Australia Postpones Cricket Match with Afghanistan Over Women’s Rights Concerns

KABUL, AFGHANISTAN – Australia has again postponed its upcoming cricket match against Afghanistan citing the deteriorating human rights situation for women and girls under Taliban rule.

In a statement on Tuesday, March 19, the Cricket Australia (CA) said that conditions for women and girls in Afghanistan are deteriorating, mandating them to postpone the game, citing advice from the Australian Government. The scheduled T20 series, set for August under the ICC’s Future Tours Program, was due to be hosted by Afghanistan in the United Arab Emirates (UAE).

“For this reason, we have maintained our previous position and will postpone the bilateral series against Afghanistan,” the CA statement reads.

This marks the third occasion Australia has refused to play Afghanistan since the Taliban seized control of the country in August 2021 and immediately imposed restrictions on women and girls, including their participation in sports.

“CA continues its strong commitment to supporting participation by women and girls in cricket around the world and will continue to actively engage the International Cricket Council and work closely with the Afghanistan Cricket Board to determine what actions could be taken to support the resumption of bilateral matches in the future.” CA said in the statement.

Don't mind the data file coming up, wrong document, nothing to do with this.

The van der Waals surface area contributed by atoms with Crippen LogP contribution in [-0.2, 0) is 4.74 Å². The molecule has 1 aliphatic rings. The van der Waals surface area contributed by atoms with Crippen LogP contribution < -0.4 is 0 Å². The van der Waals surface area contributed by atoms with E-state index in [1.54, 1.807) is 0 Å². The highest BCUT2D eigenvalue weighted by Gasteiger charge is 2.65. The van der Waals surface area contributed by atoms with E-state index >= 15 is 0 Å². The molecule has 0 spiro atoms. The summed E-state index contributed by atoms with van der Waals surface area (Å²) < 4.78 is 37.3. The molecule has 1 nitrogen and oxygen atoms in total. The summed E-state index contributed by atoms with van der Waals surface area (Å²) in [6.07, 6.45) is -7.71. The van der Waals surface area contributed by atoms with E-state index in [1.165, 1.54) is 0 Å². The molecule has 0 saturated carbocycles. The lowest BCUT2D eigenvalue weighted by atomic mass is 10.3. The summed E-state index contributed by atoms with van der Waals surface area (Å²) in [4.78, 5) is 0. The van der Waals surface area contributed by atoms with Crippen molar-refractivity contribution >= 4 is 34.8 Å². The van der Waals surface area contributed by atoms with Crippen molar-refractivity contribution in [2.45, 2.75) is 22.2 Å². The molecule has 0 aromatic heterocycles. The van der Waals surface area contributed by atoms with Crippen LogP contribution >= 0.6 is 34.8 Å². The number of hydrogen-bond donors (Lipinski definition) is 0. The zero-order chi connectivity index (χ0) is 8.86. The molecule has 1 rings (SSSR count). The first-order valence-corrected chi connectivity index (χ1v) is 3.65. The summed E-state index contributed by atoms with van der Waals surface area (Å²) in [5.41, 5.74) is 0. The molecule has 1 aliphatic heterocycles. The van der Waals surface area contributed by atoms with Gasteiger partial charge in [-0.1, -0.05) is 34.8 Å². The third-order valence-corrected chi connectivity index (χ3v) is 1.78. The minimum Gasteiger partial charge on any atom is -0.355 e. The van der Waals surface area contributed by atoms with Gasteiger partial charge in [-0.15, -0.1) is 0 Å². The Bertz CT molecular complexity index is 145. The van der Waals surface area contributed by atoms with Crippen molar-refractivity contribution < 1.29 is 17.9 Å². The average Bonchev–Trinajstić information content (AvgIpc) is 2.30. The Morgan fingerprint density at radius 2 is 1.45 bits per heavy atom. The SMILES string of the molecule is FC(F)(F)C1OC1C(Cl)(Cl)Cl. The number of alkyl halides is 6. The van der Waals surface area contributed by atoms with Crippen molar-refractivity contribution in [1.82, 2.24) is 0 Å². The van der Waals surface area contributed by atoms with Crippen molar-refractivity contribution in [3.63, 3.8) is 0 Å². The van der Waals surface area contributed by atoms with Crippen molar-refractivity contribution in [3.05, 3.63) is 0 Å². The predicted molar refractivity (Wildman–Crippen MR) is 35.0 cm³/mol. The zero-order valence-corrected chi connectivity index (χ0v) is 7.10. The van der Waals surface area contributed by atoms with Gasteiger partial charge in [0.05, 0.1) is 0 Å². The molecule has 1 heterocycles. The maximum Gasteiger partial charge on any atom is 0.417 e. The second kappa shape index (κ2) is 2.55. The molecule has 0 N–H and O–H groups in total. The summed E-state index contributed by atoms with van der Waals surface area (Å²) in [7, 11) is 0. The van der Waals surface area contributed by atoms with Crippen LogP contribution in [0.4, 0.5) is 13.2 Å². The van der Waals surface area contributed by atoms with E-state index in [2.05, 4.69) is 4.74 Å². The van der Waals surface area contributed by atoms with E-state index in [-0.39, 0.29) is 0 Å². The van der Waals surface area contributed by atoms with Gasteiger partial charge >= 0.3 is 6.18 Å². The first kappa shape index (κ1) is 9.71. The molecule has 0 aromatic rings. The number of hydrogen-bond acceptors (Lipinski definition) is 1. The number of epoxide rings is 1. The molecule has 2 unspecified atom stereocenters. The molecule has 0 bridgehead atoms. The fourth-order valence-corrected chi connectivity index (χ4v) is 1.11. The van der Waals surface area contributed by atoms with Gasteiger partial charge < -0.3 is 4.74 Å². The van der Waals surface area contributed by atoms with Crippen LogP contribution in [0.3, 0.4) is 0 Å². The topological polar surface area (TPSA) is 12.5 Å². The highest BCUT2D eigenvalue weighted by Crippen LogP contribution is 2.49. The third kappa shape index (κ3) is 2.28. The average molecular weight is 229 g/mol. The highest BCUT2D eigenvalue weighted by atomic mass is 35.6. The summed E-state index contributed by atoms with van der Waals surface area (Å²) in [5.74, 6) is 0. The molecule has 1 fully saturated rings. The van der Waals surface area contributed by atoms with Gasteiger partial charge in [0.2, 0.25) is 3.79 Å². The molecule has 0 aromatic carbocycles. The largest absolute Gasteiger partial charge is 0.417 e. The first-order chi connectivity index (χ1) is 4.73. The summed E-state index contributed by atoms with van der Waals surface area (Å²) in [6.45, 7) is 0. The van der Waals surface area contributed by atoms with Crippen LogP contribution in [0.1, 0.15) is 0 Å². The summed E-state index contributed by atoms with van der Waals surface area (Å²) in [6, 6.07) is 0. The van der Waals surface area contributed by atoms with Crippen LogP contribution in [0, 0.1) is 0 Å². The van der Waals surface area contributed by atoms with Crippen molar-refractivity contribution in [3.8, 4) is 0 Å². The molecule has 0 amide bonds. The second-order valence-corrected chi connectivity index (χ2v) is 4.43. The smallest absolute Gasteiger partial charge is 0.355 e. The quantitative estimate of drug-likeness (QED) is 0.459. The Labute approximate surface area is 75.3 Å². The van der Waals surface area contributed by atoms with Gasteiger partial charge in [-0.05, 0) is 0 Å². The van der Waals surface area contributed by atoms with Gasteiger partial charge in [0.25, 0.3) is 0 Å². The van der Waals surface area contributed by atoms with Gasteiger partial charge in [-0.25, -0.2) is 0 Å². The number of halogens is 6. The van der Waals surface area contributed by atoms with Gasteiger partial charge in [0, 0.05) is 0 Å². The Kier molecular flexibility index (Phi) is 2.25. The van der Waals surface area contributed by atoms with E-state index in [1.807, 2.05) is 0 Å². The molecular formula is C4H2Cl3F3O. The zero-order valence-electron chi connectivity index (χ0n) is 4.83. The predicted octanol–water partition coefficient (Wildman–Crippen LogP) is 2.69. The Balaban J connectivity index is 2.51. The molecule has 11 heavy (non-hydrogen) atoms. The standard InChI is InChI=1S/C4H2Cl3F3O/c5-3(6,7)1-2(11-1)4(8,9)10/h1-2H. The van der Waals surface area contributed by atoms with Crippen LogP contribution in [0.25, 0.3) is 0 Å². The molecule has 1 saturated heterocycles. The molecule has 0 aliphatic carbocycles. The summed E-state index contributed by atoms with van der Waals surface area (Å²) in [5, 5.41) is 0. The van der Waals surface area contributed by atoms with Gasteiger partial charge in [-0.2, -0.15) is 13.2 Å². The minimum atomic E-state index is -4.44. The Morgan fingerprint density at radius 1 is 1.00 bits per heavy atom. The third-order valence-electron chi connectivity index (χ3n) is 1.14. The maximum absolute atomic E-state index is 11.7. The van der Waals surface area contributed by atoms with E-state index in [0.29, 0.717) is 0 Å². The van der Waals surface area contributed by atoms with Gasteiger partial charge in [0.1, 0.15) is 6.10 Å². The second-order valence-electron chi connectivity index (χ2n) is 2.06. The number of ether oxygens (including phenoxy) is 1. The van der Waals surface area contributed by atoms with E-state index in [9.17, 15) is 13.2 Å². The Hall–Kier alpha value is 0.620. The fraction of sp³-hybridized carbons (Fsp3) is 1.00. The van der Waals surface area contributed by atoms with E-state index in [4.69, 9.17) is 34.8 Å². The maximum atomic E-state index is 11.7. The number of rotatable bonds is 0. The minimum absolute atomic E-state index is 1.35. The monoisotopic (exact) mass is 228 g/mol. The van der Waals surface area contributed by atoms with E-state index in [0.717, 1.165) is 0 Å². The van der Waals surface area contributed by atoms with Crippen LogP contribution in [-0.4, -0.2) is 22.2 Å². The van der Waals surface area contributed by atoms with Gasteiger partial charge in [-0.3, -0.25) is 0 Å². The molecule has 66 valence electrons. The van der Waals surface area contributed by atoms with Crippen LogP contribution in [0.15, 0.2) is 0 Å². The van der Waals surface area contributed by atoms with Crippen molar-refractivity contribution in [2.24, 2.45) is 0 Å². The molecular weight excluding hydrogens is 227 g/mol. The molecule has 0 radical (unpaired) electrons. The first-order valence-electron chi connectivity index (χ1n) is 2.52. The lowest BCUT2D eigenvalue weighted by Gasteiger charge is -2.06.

In November 2021, the country canceled a one-off test match against Afghanistan that was slated to be played in Hobart, Australia. In early 2023, Australia withdrew from a three-match ODI series   in the UAE.

Currently, Afghanistan remains the only ICC full member country without a women’s team. Following the Taliban takeover, many of the previously contracted Afghanistan women’s cricketers fled and resettled in Australia.

Moreover, the men’s cricket team has managed to strike a delicate balance with the regime. It continues to play under the former republican flag outside but has refrained from criticizing the Taliban and their policies, including those banning women’s participation in sports. The team has also met with senior Taliban officials, posed for photos with some of its most notorious leaders. Players as senior as Rashid Khan have repeatedly exchanged flattering pleasantries on social media with leaders of the Haqqani Network, who control most of the Taliban’s oppressive security apparatus.

“Driving the growth of women’s cricket globally is incredibly important to Cricket Australia,” said Cricket Australia when announcing the cancellation of the previous match. “Our vision for cricket is that it is a sport for all and we support the game unequivocally for women at every level,” it added.

Justifying their restrictions on women’s sports, Ahmadullah Wasiq, the deputy head of the Taliban’s cultural commission, told Australian SBS News in 2021 that sport is not seen as something that is important for women.

“I don’t think women will be allowed to play cricket because it is not necessary that women should play cricket,” Mr. Wasiq said. “In cricket, they might face a situation where their face and body will not be covered. Islam does not allow women to be seen like this,” he further elaborated.

However, in an interview with the BBC, Geoff Allardice, CEO of the International Cricket Council (ICC), emphasized that the ICC would continue to support Afghanistan as a full member.

“We have spoken with the Afghanistan Cricket Board and their position is they have to operate within the laws of the country and the rules as set by the government, and really the question for the ICC Board is ‘do we support our member in their ability to promote cricket within the rules set by the government of the country?’, and the view is yes.”